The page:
Mr. William Pesek, a columnist for Bloomberg, wrote an interesting article on the battle between Samsung and Elliott. With a majority of the local Korean vernacular running stories how the Samsung merger will increase investments (Samsung Merger to Driver Growth in Pharmaceutical Business), Bloomberg is questioning if this will be the final straw for an increasingly perceived anti-foreign capital destination.
The article is a worth a read.
The articles notes, in part, that:
“Now that it’s likely to go through, the deal will embolden Korea’s other family conglomerates — known as chaebol — to act even more selfishly than they do already. It’s also sure to perpetuate the so-called “Korea discount,” which depresses stock valuations relative to developed-market peers. That’s the price for the sort of dodgy corporate governance regularly displayed by Samsung, Hyundai and other Korean companies.
Corporate Korea needs to understand shareholder skepticism is a normal part of business, not an existential threat. Unfortunately, Korean companies are often abetted by a national media quick to indulge in xenophobia. Last year, Hyundai Motor Chairman Chung Mong Koo spent $10 billion, three times the assessed value, on land for a new corporate headquarters. When shareholders cried foul — including Norway’s Skagen Funds, the biggest holder of Hyundai preferred stock — they were castigated by the media as meddling foreigners.
These issues contribute to Korea’s other economic problems, including its inability to innovate. In recent months, much has been written, including in the New York Times , about Korea’s latest startup boom centered around Seoul’s Gangnam district. It’s not all hype; venture capitalists from Silicon Valley are indeed eyeing the country’s new mobile and Internet businesses. But they will all almost certainly hit Korea’s chaebol ceiling. With deep pockets and even deeper political connections, the country’s dynastic companies can easily scoop up any potential disruptor that enters the playing field.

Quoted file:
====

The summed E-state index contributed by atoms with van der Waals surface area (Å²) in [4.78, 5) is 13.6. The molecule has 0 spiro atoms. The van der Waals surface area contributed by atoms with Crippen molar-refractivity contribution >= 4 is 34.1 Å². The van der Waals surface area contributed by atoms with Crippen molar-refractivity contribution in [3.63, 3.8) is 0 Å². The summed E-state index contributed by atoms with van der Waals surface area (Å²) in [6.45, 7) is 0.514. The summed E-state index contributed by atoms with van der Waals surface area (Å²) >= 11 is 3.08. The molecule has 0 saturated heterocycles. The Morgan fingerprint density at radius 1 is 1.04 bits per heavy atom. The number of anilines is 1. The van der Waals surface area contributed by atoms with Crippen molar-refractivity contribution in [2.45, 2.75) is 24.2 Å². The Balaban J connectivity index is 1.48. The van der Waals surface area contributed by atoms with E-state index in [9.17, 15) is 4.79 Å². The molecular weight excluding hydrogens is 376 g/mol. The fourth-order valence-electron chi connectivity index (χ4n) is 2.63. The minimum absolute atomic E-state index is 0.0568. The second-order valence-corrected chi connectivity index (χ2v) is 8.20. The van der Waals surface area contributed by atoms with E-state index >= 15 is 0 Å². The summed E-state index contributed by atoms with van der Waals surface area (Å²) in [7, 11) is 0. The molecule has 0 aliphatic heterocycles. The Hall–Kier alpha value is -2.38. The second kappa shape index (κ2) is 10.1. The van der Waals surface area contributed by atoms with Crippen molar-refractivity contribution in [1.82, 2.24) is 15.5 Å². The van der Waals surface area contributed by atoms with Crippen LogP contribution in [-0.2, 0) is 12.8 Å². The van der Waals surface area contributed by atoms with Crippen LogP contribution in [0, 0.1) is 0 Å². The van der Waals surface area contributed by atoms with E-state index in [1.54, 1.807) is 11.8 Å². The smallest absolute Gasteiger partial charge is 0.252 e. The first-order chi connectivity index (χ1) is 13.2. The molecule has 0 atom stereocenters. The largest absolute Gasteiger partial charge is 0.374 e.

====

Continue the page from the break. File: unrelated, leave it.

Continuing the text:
Game-changing ideas regularly die inside the rigid, top-down, risk-averse institutions that dominate Korea’s economy. So does any sense of corporate self-awareness. The Lees are pulling off this merger because it benefits the family, not Samsung’s shareholders or the group’s some 500,000 employees. South Korea’s problem isn’t foreigners or Jews. It’s an economic system that insults its people’s intelligence.”
Sean Hayes is co-chair of the Korea Practice Team at IPG Legal. He is the first non-Korean attorney to have worked for the Korean court system (Constitutional Court of Korea) and one of the first non-Koreans to be a regular member of a Korean law faculty. Sean is ranked, for Korea, as one of only two non-Korean lawyers as a Top Attorney by AsiaLaw. Sean’s profile may be found at: Sean C. Hayes
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